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The Consumer Category

We bring you the chic and unique, the best and most bizarre shopping offers both online and offline. We offer you tips on where to buy, and some of the less mainstream and crazy, individual and offbeat items on the internet. Anything that can be bought and sold can be featured here. And we love showcasing the best and worst art and design.

It’s a Squirrel Picnic Table and Bench

Squirrel Picnic Table and Bench

Why not use your free time to paint a picture, write the great American tweet or build a Squirrel Picnic Table and Bench?

Squirrel Picnic Table and Bench
Squirrel Picnic Table and Bench

Spotter: Etsy

Posted: 7th, April 2020 | In: The Consumer | Comment


Make Your Own Vinyl Records with an Easy Record Maker

Make Your Own Vinyl Records with an Easy Record Maker

You don’t need a factory to make vinyl records. Japanese artist Yuri Suzuki has crested the Easy Record Maker:

To cut a record, you simply play audio through an aux cable and lift the cutting arm onto a blank disc. Once the record is cut, you can instantly play back your recording through the tone arm and the in built speaker!

More like cute your own records — look at how wee this thing is:

Spotter: Kottke, Design Week

Posted: 6th, April 2020 | In: Music, Technology, The Consumer | Comment


The 3D Virtual Tour Through The Ancient Giza Necropolis

Harvard Egyptologist Peter Der Manuelian takes us to ancient Giza and round the Sphinx and Pyramids in this video. “You’ll see we’ve had to remove modern structures and excavators, debris dumps,” says Peter Der Manuelian. “We studied the Nile, and we had to move it much closer to the Giza pyramids, because in antiquity, the Nile did flow closer. And we’ve tried to rebuild each and every structure.”

Spotter: The Kid Should See This

Posted: 2nd, April 2020 | In: Technology, The Consumer | Comment


Amazon sells dog training book with forward from Nazi Hermann Göring

Barking mad

Hermann Göring wrote the forward to a puppy training manual you can buy on Amazon. Sections are not dedicated to knowing Jews by their scent, teaching your dog to raise a front right leg and going vegetarian. There is, however, lots about obeying orders. The JC reports that shopper Lorraine Phipps bought the Puppy Training manual from Amazon unaware that it contains a eulogy on Adolf Hitler printed inside, namely Adolf Hitler, 1931-1935: Pictures from the Life of the Führer with a forward by Hermann Göring.

“I bought a purported puppy training book from Amazon on March 2,” says Lorraine. “When my husband and I went to read it, despite the cover being as expected, it was actually a reprinting of a 1936 pro-Nazi propaganda book.” She wants Amazon to remove the “awful and misleading item from their listings”. Amazon says they are “investigating”.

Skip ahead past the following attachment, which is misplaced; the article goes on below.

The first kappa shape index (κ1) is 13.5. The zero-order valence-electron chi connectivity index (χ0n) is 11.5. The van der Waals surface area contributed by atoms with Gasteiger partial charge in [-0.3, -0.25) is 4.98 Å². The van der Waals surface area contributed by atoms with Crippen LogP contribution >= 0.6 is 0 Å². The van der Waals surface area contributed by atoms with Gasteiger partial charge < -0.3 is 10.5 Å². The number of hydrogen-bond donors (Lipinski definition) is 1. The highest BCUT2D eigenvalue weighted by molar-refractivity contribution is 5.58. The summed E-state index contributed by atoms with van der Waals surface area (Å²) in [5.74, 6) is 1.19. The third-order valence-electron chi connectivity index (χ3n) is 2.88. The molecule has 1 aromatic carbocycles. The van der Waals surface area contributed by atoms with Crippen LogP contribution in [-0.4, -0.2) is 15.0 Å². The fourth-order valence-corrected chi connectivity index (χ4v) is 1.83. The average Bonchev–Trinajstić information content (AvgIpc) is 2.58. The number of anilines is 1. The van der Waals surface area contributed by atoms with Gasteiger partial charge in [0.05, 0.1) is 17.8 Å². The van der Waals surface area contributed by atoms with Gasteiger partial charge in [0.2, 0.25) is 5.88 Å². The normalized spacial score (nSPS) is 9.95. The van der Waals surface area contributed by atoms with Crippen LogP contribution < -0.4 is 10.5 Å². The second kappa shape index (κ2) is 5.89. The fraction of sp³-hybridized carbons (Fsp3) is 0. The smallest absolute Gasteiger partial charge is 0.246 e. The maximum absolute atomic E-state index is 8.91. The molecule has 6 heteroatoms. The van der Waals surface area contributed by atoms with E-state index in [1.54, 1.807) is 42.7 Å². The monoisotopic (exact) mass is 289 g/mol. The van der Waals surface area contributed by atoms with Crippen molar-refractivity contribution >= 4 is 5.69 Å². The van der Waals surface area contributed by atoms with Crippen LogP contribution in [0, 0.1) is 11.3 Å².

Elsewhere you can buy Pictures from the Life of the Führer – without the Puppy Training cover. It is “one of the crowning popular propaganda achievements which helped consolidate Hitler’s hold on power, this book had sold millions of copies by 1940 and was one of those specifically ordered destroyed by the Allied occupation forces after 1945”.

Meanwhile… Somewhere in a German bunker a Nazi is teaching other recreational Herrenvolk to ‘Stay’, ‘Beg’ and ‘Play Dead’.


Posted: 1st, April 2020 | In: Books, News | Comment


The Coronavirus reading list by Ernest Hemingway: 14 books and two shot stories

Ernest Hemingway reading list

Stuck for a good book to read as the coronavirus spread makes staying in doors obligatory? Don’t be. This is a great reading list compiled by Ernest Hemingway. As Paul Gallagher writes at Flashbak:

In 1934, Arnold Samuelson read Ernest Hemingway’s short story One Trip Across. It inspired the 22-year-old student to travel across America and seek out the author. He wanted to ask Hemingway for his advice on how best to write.

Samuelson had just finished a course in journalism at the University of Minnesota. He harboured ambitions to be a writer. Packing a bag, he hitch-hiked his way down to Hemingway’s home in Key West. When he arrived, he found the place, like the rest of America, in the grip of the Great Depression. He spent his first night sleeping rough on a dock. During the night, he was woken by a cop who invited Samuelson to sleep in the local jail. He accepted the offer. The next day, feeling refreshed, Samuelson ventured out in the sun to search for his hero’s home.

When I knocked on the front door of Ernest Hemingway’s house in Key West, he came out and stood squarely in front of me, squinty with annoyance, waiting for me to speak. I had nothing to say. I couldn’t recall a word of my prepared speech. He was a big man, tall, narrow-hipped, wide-shouldered, and he stood with his feet spread apart, his arms hanging at his sides. He was crouched forward slightly with his weight on his toes, in the instinctive poise of a fighter ready to hit.